WV Culture & History to Dedicate Archive of Works and Letters of Sen. Jennings Randolph

By Connect Clarksburg Staff | June 20, 2018

WV MetroNews.  Close to 900 boxes of now fully cataloged materials from the archives of former U.S. Senator Jennings Randolph (D-W.Va.) will officially be made available to researchers in the Mountain State and worldwide on West Virginia Day.

“It’s really a rich collection,” said Joe Geiger, director of archives and history with the West Virginia Division of Culture and History.

Acquired more than a decade ago, Geiger said a renewed push to process all of the documents, photos and other materials in the collection was undertaken last summer to make it easier for researchers to locate specific items in the collection through an extensive listing.

A link to the listing is available HERE.

“Going to that level of detail will help find materials in this collection that will benefit them,” Geiger said. “It was lengthy process in terms of getting this in a condition that it will be kept now permanently.”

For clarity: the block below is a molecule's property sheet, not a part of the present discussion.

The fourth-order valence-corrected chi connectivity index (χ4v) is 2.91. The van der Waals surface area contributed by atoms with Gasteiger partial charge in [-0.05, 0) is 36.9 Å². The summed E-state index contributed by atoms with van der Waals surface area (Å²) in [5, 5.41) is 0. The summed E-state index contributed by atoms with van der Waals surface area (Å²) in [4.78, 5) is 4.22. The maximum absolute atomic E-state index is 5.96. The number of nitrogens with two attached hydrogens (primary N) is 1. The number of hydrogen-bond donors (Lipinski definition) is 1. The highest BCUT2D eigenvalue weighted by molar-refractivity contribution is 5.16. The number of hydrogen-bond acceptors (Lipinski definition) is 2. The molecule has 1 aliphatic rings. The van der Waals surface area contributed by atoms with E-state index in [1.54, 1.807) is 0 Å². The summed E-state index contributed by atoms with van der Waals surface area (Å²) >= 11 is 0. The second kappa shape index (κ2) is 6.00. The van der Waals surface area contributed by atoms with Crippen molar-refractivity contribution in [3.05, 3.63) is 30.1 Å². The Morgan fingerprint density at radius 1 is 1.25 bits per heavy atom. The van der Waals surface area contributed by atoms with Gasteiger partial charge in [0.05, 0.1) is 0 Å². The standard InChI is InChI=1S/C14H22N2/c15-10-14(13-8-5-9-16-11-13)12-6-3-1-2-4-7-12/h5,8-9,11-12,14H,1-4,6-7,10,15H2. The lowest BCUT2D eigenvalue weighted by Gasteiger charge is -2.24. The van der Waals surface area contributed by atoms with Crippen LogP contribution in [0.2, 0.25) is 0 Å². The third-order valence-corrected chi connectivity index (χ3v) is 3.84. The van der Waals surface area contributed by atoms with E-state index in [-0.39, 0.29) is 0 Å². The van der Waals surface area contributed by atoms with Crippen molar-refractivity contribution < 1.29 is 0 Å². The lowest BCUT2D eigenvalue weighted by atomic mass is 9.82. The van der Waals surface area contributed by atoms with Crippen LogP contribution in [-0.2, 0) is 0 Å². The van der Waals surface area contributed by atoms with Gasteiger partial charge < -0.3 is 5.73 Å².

On Wednesday, West Virginia’s 155th birthday, an online exhibit will be unveiled and the new collection finding aid reviewed during a 1 p.m. ceremony at the West Virginia Culture Center’s Archives and History Library located at the State Capitol Complex.

Scheduled speakers include state Supreme Court Chief Justice Margaret Workman, Secretary of State Mac Warner, House Speaker Tim Armstead (R-Kanawha, 40) and former 3rd District Congressman Nick Rahall among others.

Frank Randolph, Randolph’s younger son, and Brian Randolph, Randolph’s grandson, were also expected to attend.

“It’s a wonderful collection for West Virginians particularly,” Geiger said.

Randolph was born in Salem in 1902 and rose to the national political stage when he was first elected to the U.S. House of Representatives in 1932. He served seven terms in the U.S. House before losing in the 1946 election.

In 1958, Randolph won a special election to the U.S. Senate and continued to serve in the U.S. Senate until 1985.

By that time, he had cast more than 10,750 votes.

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